She later moved to the London head office of O’Brien’s parent company, Belron, where she worked as group finance director before returning to Sydney in 2008 to take up the CFO role at fashion and jewellery retailer Diva, now Lovisa.
Archer’s pivot to construction was motivated by a desire to try something new.
“It’s like I had a midlife career change, just by the complete change of industry,” she says. “I’ve found it so refreshing and motivating.
“I was already a CFO, which is the role I’d always aspired to reach, so I started to think about what else was important to me and realised that it’s being in a business that I find inspiring and motivating, and working with a team that I really enjoy.
“That’s what attracted me to Roberts Co,” adds Archer. “I really buy into the vision and the values of the business – it wants to build a better way and to drive positive change in the construction industry. The business is only five years old, and I was so impressed with what the leadership team had already achieved.”
The campaign for five days
The construction sector is an important part of the Australian economy, employing almost 10 per cent of Australia’s working population. The sector has faced serious problems for many years, such as overwork, a high rate of injuries and poor mental health, including a high suicide rate.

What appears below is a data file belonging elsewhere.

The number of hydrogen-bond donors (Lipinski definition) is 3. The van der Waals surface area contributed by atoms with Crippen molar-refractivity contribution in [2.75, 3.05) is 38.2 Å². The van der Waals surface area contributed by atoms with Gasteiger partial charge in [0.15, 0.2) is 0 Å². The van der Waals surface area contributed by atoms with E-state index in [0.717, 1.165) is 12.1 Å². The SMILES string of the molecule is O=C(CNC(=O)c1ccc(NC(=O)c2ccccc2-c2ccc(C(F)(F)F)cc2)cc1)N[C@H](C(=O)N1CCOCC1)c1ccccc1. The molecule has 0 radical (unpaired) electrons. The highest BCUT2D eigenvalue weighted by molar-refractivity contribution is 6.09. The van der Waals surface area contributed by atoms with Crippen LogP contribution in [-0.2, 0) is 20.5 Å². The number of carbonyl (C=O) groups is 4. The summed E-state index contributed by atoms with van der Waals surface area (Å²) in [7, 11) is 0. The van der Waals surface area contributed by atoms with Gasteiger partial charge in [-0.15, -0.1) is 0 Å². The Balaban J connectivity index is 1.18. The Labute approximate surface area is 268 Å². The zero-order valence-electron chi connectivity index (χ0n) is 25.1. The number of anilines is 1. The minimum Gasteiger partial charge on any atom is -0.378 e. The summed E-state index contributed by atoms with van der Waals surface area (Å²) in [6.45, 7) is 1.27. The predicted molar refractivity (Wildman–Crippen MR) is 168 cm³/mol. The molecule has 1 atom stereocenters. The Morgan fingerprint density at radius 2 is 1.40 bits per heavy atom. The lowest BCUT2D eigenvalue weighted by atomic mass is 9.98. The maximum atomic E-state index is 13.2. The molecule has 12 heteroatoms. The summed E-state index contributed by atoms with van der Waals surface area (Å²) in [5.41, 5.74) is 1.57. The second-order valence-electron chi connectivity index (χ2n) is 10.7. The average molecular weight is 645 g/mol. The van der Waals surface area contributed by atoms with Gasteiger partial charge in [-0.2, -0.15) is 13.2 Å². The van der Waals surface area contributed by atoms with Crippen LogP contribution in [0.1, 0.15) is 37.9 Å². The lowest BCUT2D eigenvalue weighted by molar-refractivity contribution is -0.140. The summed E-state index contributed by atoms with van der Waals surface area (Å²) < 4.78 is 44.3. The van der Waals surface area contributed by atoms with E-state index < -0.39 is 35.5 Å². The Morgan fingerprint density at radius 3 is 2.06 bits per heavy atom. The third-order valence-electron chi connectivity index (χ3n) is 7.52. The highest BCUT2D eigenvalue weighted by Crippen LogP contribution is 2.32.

“Before joining the industry, I had no idea about the issues with mental health in construction,” says Archer. “A construction worker is six times more likely to die from suicide than in a workplace accident.”
Roberts Co tackled the issue through implementing a five-day work week pilot project, which was the subject of a research report, Project 5: A weekend for every worker, by the Australian Human Rights Institute at the University of New South Wales, in partnership with Health Infrastructure NSW.
Researchers interviewed workers on the project, as well as their next of kin. Findings revealed an increase in work–life balance and job satisfaction. Next of kin also noticed improvements in the workers’ mood and wellbeing during Project 5, reporting that they were less fatigued, more relaxed and more available to enjoy their social and family life.